John Harrison, who has been making the balls for Royal Shrovetide for more than 20 years, was repaid for his efforts by being invited to turn up the ball to start play on Wednesday.
Steam rises as the teams compete for the ball in the River Henmore.
Heavy rain and snow made for muddy conditions for players and spectators.
A huge puddle in a field off Mayfield Road.
Players grapple over an old milk float to get near to the ball.
Quagmire conditions as play continues through the afternoon.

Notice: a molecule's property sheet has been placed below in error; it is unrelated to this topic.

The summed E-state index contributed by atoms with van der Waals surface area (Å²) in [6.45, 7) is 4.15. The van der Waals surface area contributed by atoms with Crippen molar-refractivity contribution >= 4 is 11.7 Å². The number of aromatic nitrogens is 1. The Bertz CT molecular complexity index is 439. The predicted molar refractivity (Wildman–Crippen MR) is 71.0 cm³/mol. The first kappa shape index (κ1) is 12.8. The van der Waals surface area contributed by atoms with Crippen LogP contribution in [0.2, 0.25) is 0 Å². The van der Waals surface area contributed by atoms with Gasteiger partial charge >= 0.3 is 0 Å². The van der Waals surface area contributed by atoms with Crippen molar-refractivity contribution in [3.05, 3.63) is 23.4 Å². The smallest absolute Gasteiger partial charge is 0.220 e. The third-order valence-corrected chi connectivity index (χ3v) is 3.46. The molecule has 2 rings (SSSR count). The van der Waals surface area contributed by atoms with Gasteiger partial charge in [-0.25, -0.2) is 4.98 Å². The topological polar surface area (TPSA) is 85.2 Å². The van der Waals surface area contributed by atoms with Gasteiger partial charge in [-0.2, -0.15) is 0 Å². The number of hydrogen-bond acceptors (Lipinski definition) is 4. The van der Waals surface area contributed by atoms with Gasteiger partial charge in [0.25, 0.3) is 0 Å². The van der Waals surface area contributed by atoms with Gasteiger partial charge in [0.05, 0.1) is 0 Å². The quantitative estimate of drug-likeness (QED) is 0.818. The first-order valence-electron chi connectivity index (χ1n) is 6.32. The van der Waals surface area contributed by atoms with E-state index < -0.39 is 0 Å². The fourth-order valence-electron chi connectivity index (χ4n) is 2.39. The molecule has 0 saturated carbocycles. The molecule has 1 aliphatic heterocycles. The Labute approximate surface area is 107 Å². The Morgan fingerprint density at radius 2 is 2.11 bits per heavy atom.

Local pride was more important than keeping clean and dry.
Spectators see the steam rise along Mayfield Road.
There were safety concerns when a round hole opened up on a field close to Mayfield Road which the ball had arrived at.
The hole revealed an old well, the brickwork clearly visible in this photograph.
The Fire Brigade arrived to cover the hole and warned spectators and players to stay away from that part of the field.
Mick Betteridge - secretary of Ashbourne Shrovetide committee listens to the pleas of the players following the Up'ards disputed late goal.
What are these?